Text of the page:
CHARLES KRAUTHAMMER: I really don't understand this sort of hysteria over the idea of killing Americans who have taken up arms against the United States. Thousands of Americans, Southerners, died in Antietam without any due process. When we stormed the beaches of Normandy on D-day, and Americans approached German bunkers, I don't think anybody asked if they were any German-Americans here, I want to read you the Miranda rights. If you take up arms against the United States you were a target because it was an act of war and you forfeited those rights.
Now, the question is, it's a different war, these people are in a guerilla war, a terrorist war, we don't have the same lines. They aren't representing a country and we need guidelines. I think the critique of this administration, is in the guidelines that you indicated, they were probably written by somebody in the lower quintile of his law school class.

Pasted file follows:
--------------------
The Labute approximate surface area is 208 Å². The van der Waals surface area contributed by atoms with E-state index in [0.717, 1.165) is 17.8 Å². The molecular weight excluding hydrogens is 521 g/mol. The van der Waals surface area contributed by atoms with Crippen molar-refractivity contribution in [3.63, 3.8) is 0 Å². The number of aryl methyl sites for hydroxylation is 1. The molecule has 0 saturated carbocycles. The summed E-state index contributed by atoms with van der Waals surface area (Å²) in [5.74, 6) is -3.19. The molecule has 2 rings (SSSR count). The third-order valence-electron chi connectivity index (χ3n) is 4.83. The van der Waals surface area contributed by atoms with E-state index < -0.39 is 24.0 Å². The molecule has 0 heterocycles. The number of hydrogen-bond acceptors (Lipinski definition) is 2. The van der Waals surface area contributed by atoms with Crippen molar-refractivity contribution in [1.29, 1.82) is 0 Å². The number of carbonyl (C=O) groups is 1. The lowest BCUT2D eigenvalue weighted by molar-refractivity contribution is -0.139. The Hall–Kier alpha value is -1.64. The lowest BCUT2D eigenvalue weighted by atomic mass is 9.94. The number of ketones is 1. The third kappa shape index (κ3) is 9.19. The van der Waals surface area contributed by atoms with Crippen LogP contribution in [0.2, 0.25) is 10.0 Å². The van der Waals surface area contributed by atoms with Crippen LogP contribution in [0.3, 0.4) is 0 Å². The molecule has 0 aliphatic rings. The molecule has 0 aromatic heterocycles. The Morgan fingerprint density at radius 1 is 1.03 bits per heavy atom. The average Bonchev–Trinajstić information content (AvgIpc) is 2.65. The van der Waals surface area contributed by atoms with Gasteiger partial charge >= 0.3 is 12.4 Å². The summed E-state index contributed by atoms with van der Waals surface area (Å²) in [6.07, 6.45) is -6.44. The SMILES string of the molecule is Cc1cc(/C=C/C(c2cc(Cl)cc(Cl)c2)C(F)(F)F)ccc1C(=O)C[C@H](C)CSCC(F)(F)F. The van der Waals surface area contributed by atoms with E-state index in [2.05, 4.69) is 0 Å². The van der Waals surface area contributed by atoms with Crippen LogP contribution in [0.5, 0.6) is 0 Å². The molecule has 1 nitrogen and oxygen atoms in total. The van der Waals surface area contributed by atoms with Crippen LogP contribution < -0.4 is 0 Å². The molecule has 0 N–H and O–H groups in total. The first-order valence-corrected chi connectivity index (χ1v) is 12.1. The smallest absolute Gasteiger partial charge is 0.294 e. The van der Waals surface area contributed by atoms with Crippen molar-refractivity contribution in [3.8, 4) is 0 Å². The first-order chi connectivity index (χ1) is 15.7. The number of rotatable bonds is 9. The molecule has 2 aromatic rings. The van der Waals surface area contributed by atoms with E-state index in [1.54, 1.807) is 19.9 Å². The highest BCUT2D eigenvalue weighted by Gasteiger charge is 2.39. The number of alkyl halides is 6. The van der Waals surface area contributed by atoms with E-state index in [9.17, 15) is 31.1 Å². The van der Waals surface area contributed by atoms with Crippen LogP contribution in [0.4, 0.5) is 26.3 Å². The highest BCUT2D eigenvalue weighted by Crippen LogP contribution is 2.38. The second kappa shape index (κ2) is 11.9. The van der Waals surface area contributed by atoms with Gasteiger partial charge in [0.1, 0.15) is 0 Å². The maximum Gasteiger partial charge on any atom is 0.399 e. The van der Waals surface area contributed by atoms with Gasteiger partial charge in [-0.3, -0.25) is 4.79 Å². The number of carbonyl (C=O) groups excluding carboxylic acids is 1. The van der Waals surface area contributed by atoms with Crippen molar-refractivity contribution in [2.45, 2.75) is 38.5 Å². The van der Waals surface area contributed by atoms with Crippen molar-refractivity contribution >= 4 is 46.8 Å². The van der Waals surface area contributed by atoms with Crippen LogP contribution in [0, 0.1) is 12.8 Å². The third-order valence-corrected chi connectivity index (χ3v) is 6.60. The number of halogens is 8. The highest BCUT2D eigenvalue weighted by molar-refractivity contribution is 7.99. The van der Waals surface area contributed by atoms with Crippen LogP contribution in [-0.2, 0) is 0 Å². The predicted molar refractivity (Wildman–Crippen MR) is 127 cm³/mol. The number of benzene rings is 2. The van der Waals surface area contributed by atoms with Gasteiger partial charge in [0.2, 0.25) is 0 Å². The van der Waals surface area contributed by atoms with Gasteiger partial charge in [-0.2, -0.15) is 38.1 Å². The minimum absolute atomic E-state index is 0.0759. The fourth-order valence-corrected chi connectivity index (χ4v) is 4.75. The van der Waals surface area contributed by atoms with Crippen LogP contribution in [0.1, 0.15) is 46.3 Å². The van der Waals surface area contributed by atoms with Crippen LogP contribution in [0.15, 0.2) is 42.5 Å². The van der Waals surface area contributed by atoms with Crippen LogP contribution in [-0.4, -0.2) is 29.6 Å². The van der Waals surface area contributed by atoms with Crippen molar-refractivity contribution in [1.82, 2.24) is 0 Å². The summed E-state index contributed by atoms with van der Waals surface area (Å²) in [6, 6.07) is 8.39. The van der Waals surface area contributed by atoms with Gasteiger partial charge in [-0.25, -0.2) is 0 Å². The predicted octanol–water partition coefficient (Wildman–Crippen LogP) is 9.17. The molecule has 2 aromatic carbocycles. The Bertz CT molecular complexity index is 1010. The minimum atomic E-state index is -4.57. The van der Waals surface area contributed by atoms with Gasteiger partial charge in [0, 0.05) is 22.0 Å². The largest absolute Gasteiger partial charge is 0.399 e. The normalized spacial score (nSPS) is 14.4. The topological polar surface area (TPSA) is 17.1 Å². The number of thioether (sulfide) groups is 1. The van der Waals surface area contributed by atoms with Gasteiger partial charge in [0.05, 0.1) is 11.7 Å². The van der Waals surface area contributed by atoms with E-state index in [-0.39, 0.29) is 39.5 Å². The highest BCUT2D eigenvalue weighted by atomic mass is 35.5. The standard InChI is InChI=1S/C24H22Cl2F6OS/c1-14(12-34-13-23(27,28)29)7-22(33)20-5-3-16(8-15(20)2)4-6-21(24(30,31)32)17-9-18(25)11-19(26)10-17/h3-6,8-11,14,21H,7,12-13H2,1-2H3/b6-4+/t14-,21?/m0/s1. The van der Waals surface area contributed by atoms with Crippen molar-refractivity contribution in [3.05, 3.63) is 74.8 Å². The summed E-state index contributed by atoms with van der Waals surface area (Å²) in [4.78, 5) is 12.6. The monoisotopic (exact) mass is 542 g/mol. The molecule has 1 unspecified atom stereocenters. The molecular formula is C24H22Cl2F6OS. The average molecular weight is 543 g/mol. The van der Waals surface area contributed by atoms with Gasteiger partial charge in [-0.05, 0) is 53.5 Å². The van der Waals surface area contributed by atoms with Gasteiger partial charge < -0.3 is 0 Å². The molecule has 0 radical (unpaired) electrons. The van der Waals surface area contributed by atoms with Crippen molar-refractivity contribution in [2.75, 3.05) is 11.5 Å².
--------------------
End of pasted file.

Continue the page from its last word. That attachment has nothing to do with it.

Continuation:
They want to pretend that you can only hit an American al-Qaeda operative who is an imminent threat and then define him as a threat out of existence by saying al-Qaeda is continually hatching plots so he's always, all day and all night, an imminent threat; i.e., that criterion is meaningless. I think that we really have to have an effort in the Congress and in the executive and in the country, have an argument about what are the guidelines, who is the soldier and who loses all rights in this kind of shadow war? We've never had it before. We should have a debate and it's good that we have a president on the left and a Congress, half of which is on the right, to work out criteria because it can be done. And there has to be a national consensus on this. (Special Report, February 6, 2013)